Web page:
Janis Kent, Architect, FAIA, CASp © September, 2020 With the continuation of our on-going plague, many restaurants are taking their seating area out to the public sidewalks, parking areas, and even onto the streets. While the concept of pop-up restaurants has been around for a while, it has evolved as a temporary outdoor add-on to existing […]
The question has come up as to whether manual doors need to be maintained to be accessible. And the answer is – yes, absolutely.
What do you need to provide for an accessible sink? One of the more difficult issues about making a kitchen sink accessible is reaching the faucet controls.
In the March/April edition of Medial Construction Design magazine, Janis Kent is quoted in an article titled Code Matters, the article covers navigating the road to resolve healthcare door accessibility and life safety threats.
Recently something has come to my attention, namely what are the requirements for blocking for grab bars? When I review drawings I typically see the bar location specified and then a graphic rectangle to show diagrammatically the extent of the backing. But I have rarely seen the size of the actual blocking or its specific location and attachment.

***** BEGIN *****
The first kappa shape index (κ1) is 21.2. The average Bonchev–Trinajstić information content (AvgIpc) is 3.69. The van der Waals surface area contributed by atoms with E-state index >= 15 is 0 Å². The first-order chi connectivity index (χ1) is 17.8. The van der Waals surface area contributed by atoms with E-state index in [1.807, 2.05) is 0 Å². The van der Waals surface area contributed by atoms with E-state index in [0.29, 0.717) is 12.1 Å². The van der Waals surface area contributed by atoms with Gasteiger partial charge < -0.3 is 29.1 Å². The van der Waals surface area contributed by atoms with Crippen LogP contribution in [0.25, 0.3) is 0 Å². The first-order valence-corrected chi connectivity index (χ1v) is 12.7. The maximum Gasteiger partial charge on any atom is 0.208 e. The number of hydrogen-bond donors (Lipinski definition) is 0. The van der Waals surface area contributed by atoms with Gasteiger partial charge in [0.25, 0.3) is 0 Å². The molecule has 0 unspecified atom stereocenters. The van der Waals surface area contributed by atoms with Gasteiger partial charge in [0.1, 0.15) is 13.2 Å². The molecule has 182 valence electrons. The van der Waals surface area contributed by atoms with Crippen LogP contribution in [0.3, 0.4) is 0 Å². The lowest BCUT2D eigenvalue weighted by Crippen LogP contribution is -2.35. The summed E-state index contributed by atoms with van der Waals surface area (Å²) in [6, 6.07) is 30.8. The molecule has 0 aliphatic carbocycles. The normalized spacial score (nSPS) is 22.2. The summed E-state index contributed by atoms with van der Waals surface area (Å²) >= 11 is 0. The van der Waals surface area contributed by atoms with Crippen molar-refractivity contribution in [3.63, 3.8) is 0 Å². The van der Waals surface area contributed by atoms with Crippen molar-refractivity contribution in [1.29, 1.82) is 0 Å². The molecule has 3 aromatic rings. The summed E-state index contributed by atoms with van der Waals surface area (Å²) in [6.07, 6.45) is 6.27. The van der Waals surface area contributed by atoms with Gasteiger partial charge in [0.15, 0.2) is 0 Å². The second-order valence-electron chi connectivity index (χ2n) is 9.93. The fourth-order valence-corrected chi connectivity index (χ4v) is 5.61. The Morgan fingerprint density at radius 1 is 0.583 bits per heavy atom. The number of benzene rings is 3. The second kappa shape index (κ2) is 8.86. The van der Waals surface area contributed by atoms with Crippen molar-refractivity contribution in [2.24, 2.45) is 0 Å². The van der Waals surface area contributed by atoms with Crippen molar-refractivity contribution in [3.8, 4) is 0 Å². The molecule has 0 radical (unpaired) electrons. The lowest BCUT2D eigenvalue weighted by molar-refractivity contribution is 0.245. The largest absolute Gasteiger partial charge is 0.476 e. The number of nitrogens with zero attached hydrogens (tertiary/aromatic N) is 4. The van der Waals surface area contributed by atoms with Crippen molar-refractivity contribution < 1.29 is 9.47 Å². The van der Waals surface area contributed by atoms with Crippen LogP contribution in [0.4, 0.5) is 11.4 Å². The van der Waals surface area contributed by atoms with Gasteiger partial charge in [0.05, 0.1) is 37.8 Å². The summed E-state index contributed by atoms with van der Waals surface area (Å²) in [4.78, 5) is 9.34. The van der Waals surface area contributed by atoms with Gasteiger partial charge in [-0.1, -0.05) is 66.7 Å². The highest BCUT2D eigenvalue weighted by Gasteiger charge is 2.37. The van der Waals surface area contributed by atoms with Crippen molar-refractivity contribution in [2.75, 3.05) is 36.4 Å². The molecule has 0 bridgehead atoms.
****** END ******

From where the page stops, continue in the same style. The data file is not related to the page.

Any restaurant that has on-site food consumption, regardless of size, is required to have toilet rooms for the public and consumers. This article is based on the revised code effective January 1, 2019 and incorporates some of the earlier requirements.
Parking for multi-family housing can be one of the more perplexing items for scoping. The easy part is, if you have one space per unit, then you need one accessible parking space per mobility feature dwelling unit which should be located as close as feasible to each of the mobility units. But how to determine the requirements in other situations is not laid out as clearly.
Discussion has come up of what is allowed or required for a bar or dining surface and how does this differ from a sales or service counter. Many times these two requirements are confused with each other. Some of the main questions are, what is required if there is a split-height counter and what about the required clear floor space.
The technical requirements for parking are straight-forward, yet according to annual statistics provided by the California Commission on Disability Access (CCDA), items related to parking make up 5 of the top 10 accessibility related lawsuits in the state.
Closet space, whether common shared storage for employees, or within mobility feature guest rooms in hotels, student housing, or public dwelling units, needs to be accessible under the ADA.